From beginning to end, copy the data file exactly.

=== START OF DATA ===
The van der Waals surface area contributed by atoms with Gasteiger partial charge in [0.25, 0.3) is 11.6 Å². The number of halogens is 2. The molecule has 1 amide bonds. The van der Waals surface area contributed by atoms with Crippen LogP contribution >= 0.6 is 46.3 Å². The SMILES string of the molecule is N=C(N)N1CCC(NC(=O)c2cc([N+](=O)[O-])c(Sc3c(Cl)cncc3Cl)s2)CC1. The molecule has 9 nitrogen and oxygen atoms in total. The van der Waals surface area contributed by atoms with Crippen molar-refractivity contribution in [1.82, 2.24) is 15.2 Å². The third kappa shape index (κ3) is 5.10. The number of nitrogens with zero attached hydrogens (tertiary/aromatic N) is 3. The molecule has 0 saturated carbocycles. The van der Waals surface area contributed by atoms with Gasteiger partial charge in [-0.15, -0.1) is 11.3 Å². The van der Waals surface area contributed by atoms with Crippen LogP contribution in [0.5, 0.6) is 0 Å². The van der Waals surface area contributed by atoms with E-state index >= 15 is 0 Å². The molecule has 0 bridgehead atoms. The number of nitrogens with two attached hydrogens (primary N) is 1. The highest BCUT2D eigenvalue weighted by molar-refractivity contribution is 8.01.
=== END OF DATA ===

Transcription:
The van der Waals surface area contributed by atoms with Gasteiger partial charge in [0.25, 0.3) is 11.6 Å². The number of halogens is 2. The molecule has 1 amide bonds. The van der Waals surface area contributed by atoms with Crippen LogP contribution >= 0.6 is 46.3 Å². The SMILES string of the molecule is N=C(N)N1CCC(NC(=O)c2cc([N+](=O)[O-])c(Sc3c(Cl)cncc3Cl)s2)CC1. The molecule has 9 nitrogen and oxygen atoms in total. The van der Waals surface area contributed by atoms with Crippen molar-refractivity contribution in [1.82, 2.24) is 15.2 Å². The third kappa shape index (κ3) is 5.10. The number of nitrogens with zero attached hydrogens (tertiary/aromatic N) is 3. The molecule has 0 saturated carbocycles. The van der Waals surface area contributed by atoms with Gasteiger partial charge in [-0.15, -0.1) is 11.3 Å². The van der Waals surface area contributed by atoms with Crippen LogP contribution in [0.5, 0.6) is 0 Å². The van der Waals surface area contributed by atoms with E-state index >= 15 is 0 Å². The molecule has 0 bridgehead atoms. The number of nitrogens with two attached hydrogens (primary N) is 1. The highest BCUT2D eigenvalue weighted by molar-refractivity contribution is 8.01.